The ORF of mouse Hspa13 was amplified from C57BL/6 mouse brain cDNA using Pfu DNA polymerase (Promega) with a forward (5′-ATGTCGACGGACTGATGGCCGGAGAGAT-3′) and reverse (5′-AACTCGAGGCACTCCCTCAGTTCAGTTGA-3′) primer containing a SalI and XhoI restriction site, respectively (underlined). The PCR was carried out using a PTC-225 (Bio-Rad) thermal cycler as follows: 95 °C for 2 min; 95 °C for 60 s, 60 °C for 30 s, 73 °C for 2 min for 40 cycles; and 73 °C for 5 min. The resulting product was gel purified (Gel Elution kit; Qiagen), blunt end ligated into SmaI-digested pSP72 vector (Promega), and sequenced to confirm that no errors had been incorporated. The Hspa13 ORF was excised with a SalI/XhoI double digest, gel purified, and ligated into the cosmid vector SHaCosTt cut with SalI (39). Preparation of high-quality DNA and insert was as previously described (40) and was microinjected into FVB/NHsd eggs (41). Eggs were cultured to the two-cell stage and surgically transferred to F1 (CBA × C57BL/6) recipient females. A single founder (Tg222) was identified by real-time PCR screening of DNA extracted from tail biopsies using primers and probes specific to the SHaCosTt vector (forward primer 5′-GGGAGAGATGGTTAGGACACAAA-3′, reverse primer 5′-GGGCATGACCTAATTGTGACTTT-3′ and probe 5′Fam-TCACGGCGCTTGGCGTTTCTTC-Tamra) on a 7500 fast real-time PCR system (Applied Biosystems) using rodent GAPDH endogenous control (Applied Biosystems) and Taqman Gene Expression Master Mix (Applied Biosystems). Reactions were carried out in a total volume of 15 μL using 6 pmoles of each primer and 3 pmoles of probe and 20 ng of DNA. Cycling conditions were as follows: 95 °C for 10 min; 95 °C for 15 s, 60 °C for 60 s for 35 cycles. Mice were bred to homozygosity and screened using the quantitative PCR described above.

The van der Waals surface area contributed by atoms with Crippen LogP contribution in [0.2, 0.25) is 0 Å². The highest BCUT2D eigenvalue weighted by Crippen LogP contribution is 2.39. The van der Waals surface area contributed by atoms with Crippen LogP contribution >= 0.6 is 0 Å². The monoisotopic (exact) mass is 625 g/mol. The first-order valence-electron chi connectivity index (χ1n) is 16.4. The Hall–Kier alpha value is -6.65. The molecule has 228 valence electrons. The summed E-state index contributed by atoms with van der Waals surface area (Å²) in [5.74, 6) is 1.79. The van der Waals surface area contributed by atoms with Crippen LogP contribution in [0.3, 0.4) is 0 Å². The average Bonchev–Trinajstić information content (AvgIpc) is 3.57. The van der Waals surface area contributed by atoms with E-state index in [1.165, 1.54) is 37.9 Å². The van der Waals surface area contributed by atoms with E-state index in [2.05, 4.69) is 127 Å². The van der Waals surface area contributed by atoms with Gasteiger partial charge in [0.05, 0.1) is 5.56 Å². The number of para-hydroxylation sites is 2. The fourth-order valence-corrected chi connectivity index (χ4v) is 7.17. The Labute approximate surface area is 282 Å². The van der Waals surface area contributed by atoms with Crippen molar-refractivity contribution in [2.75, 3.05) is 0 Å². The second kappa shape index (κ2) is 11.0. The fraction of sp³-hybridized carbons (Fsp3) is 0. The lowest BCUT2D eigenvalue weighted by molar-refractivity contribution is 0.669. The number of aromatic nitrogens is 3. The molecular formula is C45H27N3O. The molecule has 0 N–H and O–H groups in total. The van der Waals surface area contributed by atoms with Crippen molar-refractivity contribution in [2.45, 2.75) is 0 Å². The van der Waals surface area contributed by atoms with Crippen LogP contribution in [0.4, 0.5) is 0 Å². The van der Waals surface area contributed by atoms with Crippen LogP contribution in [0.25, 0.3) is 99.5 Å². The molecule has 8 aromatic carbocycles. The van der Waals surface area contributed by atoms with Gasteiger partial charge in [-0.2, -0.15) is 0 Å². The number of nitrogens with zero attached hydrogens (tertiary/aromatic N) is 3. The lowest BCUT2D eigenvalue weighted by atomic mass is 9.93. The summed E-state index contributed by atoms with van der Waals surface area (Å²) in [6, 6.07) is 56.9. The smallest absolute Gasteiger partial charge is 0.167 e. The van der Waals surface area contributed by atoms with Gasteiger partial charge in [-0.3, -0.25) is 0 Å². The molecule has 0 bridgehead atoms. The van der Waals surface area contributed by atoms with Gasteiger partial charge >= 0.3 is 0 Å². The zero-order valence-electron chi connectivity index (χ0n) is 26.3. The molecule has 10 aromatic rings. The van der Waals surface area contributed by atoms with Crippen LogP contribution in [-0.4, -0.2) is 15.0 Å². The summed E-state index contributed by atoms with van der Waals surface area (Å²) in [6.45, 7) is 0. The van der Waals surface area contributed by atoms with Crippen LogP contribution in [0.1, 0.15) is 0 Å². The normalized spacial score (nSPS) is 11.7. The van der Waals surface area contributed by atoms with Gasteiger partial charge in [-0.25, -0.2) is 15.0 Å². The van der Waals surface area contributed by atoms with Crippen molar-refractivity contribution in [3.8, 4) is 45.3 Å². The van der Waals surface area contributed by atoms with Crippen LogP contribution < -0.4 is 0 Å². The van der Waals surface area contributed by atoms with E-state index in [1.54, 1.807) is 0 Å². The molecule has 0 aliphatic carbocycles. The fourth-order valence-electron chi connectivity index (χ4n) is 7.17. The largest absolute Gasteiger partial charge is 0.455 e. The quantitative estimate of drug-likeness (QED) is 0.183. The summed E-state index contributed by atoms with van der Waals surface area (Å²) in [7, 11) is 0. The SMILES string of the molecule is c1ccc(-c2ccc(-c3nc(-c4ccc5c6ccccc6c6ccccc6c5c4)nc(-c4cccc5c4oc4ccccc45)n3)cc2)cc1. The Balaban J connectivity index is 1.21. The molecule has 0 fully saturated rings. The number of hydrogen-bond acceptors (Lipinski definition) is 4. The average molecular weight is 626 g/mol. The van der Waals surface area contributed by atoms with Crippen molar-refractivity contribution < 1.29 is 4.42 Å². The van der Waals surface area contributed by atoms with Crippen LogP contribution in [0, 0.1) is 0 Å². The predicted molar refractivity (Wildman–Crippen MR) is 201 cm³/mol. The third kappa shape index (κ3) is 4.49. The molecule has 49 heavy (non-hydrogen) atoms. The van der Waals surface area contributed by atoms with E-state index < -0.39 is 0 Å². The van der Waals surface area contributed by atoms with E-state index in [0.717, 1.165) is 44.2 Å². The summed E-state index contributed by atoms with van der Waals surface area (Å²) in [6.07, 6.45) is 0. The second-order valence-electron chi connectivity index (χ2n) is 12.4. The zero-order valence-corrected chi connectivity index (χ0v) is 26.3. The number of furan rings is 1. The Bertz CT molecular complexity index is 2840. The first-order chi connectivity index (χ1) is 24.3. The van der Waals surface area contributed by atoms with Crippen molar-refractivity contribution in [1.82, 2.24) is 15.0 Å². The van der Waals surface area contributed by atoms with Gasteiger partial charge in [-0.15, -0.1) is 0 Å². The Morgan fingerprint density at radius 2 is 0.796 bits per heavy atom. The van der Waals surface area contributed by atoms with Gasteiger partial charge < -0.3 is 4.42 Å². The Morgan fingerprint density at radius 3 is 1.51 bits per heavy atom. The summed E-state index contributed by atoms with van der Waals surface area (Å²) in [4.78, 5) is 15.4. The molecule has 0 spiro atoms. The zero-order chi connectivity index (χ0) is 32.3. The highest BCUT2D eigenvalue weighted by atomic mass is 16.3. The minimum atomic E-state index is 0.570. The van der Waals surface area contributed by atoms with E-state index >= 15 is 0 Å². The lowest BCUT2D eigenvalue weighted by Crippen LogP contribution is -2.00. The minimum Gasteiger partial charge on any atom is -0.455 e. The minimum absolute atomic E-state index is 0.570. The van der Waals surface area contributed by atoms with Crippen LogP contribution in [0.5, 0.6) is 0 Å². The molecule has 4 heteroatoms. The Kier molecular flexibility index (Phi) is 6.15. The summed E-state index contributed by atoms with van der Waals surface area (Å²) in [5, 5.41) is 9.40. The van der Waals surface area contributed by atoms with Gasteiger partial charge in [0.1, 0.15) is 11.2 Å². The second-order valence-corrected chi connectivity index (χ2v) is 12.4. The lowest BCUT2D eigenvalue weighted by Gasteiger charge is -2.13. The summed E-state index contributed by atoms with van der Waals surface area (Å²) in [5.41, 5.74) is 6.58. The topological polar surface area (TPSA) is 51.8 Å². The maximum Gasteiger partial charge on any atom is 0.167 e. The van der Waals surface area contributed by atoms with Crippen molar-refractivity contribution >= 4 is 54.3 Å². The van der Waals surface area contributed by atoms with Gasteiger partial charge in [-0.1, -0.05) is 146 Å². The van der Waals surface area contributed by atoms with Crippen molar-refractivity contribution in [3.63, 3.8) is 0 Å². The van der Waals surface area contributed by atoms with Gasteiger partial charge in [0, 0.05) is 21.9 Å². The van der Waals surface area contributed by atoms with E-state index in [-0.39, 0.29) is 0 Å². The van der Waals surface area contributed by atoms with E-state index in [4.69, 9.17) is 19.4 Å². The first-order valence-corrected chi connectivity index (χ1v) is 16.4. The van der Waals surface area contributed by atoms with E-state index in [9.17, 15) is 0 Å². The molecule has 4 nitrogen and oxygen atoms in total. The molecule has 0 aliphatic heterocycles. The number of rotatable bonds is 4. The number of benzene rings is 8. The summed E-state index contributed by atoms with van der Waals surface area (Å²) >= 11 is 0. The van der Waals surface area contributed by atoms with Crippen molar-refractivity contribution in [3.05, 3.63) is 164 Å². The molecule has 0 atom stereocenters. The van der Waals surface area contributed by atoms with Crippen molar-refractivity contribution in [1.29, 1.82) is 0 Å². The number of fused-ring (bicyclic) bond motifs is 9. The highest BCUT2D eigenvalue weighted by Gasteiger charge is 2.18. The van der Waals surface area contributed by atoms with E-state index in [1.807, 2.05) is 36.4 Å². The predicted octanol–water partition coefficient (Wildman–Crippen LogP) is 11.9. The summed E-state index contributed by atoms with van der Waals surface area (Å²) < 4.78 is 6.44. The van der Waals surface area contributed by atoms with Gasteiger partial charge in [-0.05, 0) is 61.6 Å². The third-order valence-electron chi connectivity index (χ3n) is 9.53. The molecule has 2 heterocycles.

Prion Strains.

Inocula were made from the brains of terminally sick mice as 1% (wt/vol) homogenates in PBS. The Chandler/RML prion strain was originally obtained from A. Aguzzi (Institute of Neuropathology, University of Zurich, Zurich, Switzerland) and amplified by passage in CD-1 Swiss mice (I9900). ME7 was obtained from the Institute for Animal Health, United Kingdom and further passaged in C57BL/6JOlaHsd mice (I9459). The MRC2 prion strain (I9468) is derived from a pool of five brainstems from naturally occurring cases of BSE (Veterinary Laboratories Agency, United Kingdom) passaged twice in C57BL6/JOlaHsd and once in SJL/OlaHsd mice (20).

Prion Inoculation and Phenotyping.